PCI Express offers dramatic performance improvements. Now the technology is maturing, Digit welcomes you on board.

Back in the summer, there was uncertainty as to whether it was safe to buy a new PC, with PCI Express technology just around the corner. The new technology has the potential to dramatically improve performance because it replaces the pokey old PCI system bus and opens the proverbial data floodgates for tomorrow's advanced graphics cards. So, is it safe to splash out now?

The short answer: If you're an Intel devotee, you should be able to find a mid-range to high-end system with PCI Express. Just be sure to read the fine print. If you're an Advanced Micro Devices (AMD) user, the wait is almost over.

Is this the Express?

Intel has been shipping its PCI Express-based 925, 915P, and 915G chip sets for some time now, and there are a plethora of motherboards and systems now using them. While our initial graphics tests showed that performance gains achieved from the move are modest at best, this technology is more about future-proofing your system.

Unfortunately, some vendors make it hard to figure out if the computer you're considering has PCI Express.

Dell, for example, doesn't spell it out well at all. Peruse the company's Dimension desktop offerings at its Web site and you'll be hard pressed to figure out which systems offer the new technology. It's not until you drill down into the customization screen for its Dimension 8400 systems that you're given a hint: You're asked to select a PCI Express graphics card, a surefire giveaway.

Other vendors do a better job. Gateway, on its consumer desktop page notes, its mid-range 5200 Series and Gaming PCs offer "Advanced Desktop Technology." Click on the link and you'll find a handy primer on PCI Express.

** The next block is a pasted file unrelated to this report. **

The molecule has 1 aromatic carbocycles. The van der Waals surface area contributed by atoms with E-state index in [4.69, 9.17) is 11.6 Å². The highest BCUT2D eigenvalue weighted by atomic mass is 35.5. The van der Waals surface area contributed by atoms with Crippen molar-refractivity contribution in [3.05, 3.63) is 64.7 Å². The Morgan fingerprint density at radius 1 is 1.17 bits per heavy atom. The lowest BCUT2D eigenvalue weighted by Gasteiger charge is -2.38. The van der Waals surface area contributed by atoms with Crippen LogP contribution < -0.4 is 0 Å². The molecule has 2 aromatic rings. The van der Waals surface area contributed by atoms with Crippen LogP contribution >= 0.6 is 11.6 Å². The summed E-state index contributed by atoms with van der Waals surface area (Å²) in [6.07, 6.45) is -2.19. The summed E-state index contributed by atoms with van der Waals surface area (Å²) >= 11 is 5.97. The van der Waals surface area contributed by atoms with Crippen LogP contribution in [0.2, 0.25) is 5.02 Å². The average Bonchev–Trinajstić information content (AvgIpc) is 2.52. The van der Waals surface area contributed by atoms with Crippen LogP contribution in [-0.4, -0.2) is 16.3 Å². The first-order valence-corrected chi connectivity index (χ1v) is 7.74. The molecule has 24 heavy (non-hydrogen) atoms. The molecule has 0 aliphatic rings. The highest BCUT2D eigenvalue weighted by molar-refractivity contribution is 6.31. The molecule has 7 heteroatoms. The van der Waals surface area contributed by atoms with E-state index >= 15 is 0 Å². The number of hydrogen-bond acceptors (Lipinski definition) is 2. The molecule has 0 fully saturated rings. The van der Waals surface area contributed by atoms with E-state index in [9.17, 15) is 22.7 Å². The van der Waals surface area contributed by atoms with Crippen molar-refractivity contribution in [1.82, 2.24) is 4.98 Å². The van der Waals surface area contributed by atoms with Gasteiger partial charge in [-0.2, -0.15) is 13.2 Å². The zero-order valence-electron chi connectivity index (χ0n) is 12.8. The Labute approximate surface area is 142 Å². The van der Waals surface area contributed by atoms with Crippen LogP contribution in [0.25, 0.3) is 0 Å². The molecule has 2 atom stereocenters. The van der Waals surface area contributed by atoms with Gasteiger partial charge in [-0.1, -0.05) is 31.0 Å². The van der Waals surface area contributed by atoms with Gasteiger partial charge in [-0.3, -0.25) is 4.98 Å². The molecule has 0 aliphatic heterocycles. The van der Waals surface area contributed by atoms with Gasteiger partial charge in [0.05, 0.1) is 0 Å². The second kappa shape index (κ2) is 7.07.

The bottom line is this: If PCI Express is important to you, and you're not sure whether a particular PC has it, get on the phone and ask someone before you buy.

And once you've established that the system you're eying does indeed include PCI Express, there's one more thing you'll need to check: Does it have a graphics card?

This sounds like a no-brainer, but many mid-priced PCs rely on integrated graphics chips, which are fine for basic Web surfing and other PC tasks. However, if you've gone to the trouble of seeking out a PCI Express desktop, chances are you're looking for the best performance possible. To get that, you'll want to make sure you get a system with a stand-alone graphics card.

AMD finally gets on the bus

Generally speaking, performance-minded PC folks aren't exactly what you'd call a patient group. For many fans of AMD's Athlon 64 and Athlon 64 FX chips, the wait for PCI Express has been a long one. That wait's almost over, and speed freaks will be happy to learn that for their trouble they're in for some extra-special technologies that weren't ready to go with Intel's PCI Express launch.

AMD partners Via and NVidia are both planning to roll out PCI Express-based products in the near future. Via has already announced its K8T890 and K8T890 Pro chip sets, and the company expects partners to begin shipping motherboards and PCs based on the products soon. NVidia has yet to make any formal announcements about the follow-up to its NForce 3 chip set.

There's one clear benefit these chip sets will reap by shipping later than Intel's product - they'll have more new stuff. Via, for one, plans to offer what it calls DualGFX Express technology, which will let you run two PCI Express graphics cards in your PC. Via says the technology will enhance performance whether you're running a single application or two applications simultaneously on two monitors.

Via's DualGFX is an obvious response to NVidia's SLI (Scalable Link Interface) dual-card technology, which lets you run two GeForce PCI Express cards side by side for better performance. Right now the only way to get SLI support from Intel is to buy a high-end workstation motherboard with dual PCI Express graphics card slots. Expect NVidia's next NForce chip set to support the feature at a more affordable price.

Beyond these graphics extras, don't expect AMD-based systems to get much more of an immediate performance boost out of PCI Express than the Intel-based systems did. But honestly, that's not what you should be looking for out of the gate. This is about buying a system that's ready for the future, and PCI Express is clearly that.